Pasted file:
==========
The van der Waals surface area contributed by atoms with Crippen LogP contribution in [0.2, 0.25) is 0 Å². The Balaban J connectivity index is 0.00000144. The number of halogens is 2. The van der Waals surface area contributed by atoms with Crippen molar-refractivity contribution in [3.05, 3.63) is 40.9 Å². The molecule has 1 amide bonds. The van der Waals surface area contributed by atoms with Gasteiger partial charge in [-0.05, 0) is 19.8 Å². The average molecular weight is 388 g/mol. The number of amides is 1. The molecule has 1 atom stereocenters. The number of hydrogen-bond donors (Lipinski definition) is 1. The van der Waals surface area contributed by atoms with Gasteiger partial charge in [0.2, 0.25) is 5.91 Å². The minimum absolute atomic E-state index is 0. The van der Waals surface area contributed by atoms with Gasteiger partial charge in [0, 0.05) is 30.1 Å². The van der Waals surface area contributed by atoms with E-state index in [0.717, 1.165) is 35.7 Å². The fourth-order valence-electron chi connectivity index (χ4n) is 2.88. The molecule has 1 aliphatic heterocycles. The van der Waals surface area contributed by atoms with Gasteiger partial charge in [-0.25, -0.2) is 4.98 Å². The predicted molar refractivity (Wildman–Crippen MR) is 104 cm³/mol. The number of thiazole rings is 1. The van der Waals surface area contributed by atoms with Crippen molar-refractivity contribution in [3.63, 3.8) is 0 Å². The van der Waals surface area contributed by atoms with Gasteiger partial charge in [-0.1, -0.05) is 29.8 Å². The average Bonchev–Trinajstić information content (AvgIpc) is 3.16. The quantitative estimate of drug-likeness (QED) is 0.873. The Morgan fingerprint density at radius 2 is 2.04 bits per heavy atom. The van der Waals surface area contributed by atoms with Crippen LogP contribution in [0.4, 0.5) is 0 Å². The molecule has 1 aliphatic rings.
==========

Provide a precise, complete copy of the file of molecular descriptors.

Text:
The van der Waals surface area contributed by atoms with Crippen LogP contribution in [0.2, 0.25) is 0 Å². The Balaban J connectivity index is 0.00000144. The number of halogens is 2. The van der Waals surface area contributed by atoms with Crippen molar-refractivity contribution in [3.05, 3.63) is 40.9 Å². The molecule has 1 amide bonds. The van der Waals surface area contributed by atoms with Gasteiger partial charge in [-0.05, 0) is 19.8 Å². The average molecular weight is 388 g/mol. The number of amides is 1. The molecule has 1 atom stereocenters. The number of hydrogen-bond donors (Lipinski definition) is 1. The van der Waals surface area contributed by atoms with Gasteiger partial charge in [0.2, 0.25) is 5.91 Å². The minimum absolute atomic E-state index is 0. The van der Waals surface area contributed by atoms with Gasteiger partial charge in [0, 0.05) is 30.1 Å². The van der Waals surface area contributed by atoms with E-state index in [0.717, 1.165) is 35.7 Å². The fourth-order valence-electron chi connectivity index (χ4n) is 2.88. The molecule has 1 aliphatic heterocycles. The van der Waals surface area contributed by atoms with Gasteiger partial charge in [-0.25, -0.2) is 4.98 Å². The predicted molar refractivity (Wildman–Crippen MR) is 104 cm³/mol. The number of thiazole rings is 1. The van der Waals surface area contributed by atoms with Crippen molar-refractivity contribution in [3.63, 3.8) is 0 Å². The van der Waals surface area contributed by atoms with Gasteiger partial charge in [-0.1, -0.05) is 29.8 Å². The average Bonchev–Trinajstić information content (AvgIpc) is 3.16. The quantitative estimate of drug-likeness (QED) is 0.873. The Morgan fingerprint density at radius 2 is 2.04 bits per heavy atom. The van der Waals surface area contributed by atoms with Crippen LogP contribution in [0.4, 0.5) is 0 Å². The molecule has 1 aliphatic rings.